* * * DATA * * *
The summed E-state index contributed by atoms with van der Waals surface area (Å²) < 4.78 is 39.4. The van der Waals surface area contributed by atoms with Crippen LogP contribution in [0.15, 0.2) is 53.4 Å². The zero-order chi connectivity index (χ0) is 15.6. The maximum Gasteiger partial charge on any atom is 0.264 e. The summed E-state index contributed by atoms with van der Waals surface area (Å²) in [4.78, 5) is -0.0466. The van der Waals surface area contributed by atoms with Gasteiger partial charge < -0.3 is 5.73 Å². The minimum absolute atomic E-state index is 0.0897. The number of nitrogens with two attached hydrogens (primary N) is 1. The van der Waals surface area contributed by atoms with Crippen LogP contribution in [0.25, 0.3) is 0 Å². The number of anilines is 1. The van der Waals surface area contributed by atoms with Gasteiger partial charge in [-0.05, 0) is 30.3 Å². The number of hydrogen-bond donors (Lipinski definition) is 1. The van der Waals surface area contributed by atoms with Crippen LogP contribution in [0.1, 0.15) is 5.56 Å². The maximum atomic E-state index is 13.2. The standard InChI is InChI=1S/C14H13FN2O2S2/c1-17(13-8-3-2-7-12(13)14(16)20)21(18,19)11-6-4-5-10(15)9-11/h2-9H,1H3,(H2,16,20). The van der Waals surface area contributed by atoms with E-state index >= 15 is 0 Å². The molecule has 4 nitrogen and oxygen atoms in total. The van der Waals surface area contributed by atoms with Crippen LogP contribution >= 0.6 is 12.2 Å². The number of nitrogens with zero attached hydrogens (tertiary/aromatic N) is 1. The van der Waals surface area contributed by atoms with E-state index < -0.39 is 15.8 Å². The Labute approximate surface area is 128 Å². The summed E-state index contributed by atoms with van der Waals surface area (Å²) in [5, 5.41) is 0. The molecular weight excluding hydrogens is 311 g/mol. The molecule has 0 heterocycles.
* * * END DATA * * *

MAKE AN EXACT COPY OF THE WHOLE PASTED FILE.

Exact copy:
The summed E-state index contributed by atoms with van der Waals surface area (Å²) < 4.78 is 39.4. The van der Waals surface area contributed by atoms with Crippen LogP contribution in [0.15, 0.2) is 53.4 Å². The zero-order chi connectivity index (χ0) is 15.6. The maximum Gasteiger partial charge on any atom is 0.264 e. The summed E-state index contributed by atoms with van der Waals surface area (Å²) in [4.78, 5) is -0.0466. The van der Waals surface area contributed by atoms with Gasteiger partial charge < -0.3 is 5.73 Å². The minimum absolute atomic E-state index is 0.0897. The number of nitrogens with two attached hydrogens (primary N) is 1. The van der Waals surface area contributed by atoms with Crippen LogP contribution in [0.25, 0.3) is 0 Å². The number of anilines is 1. The van der Waals surface area contributed by atoms with Gasteiger partial charge in [-0.05, 0) is 30.3 Å². The number of hydrogen-bond donors (Lipinski definition) is 1. The van der Waals surface area contributed by atoms with Crippen LogP contribution in [0.1, 0.15) is 5.56 Å². The maximum atomic E-state index is 13.2. The standard InChI is InChI=1S/C14H13FN2O2S2/c1-17(13-8-3-2-7-12(13)14(16)20)21(18,19)11-6-4-5-10(15)9-11/h2-9H,1H3,(H2,16,20). The van der Waals surface area contributed by atoms with E-state index >= 15 is 0 Å². The molecule has 4 nitrogen and oxygen atoms in total. The van der Waals surface area contributed by atoms with Crippen LogP contribution >= 0.6 is 12.2 Å². The number of nitrogens with zero attached hydrogens (tertiary/aromatic N) is 1. The van der Waals surface area contributed by atoms with E-state index < -0.39 is 15.8 Å². The Labute approximate surface area is 128 Å². The summed E-state index contributed by atoms with van der Waals surface area (Å²) in [5, 5.41) is 0. The molecular weight excluding hydrogens is 311 g/mol. The molecule has 0 heterocycles.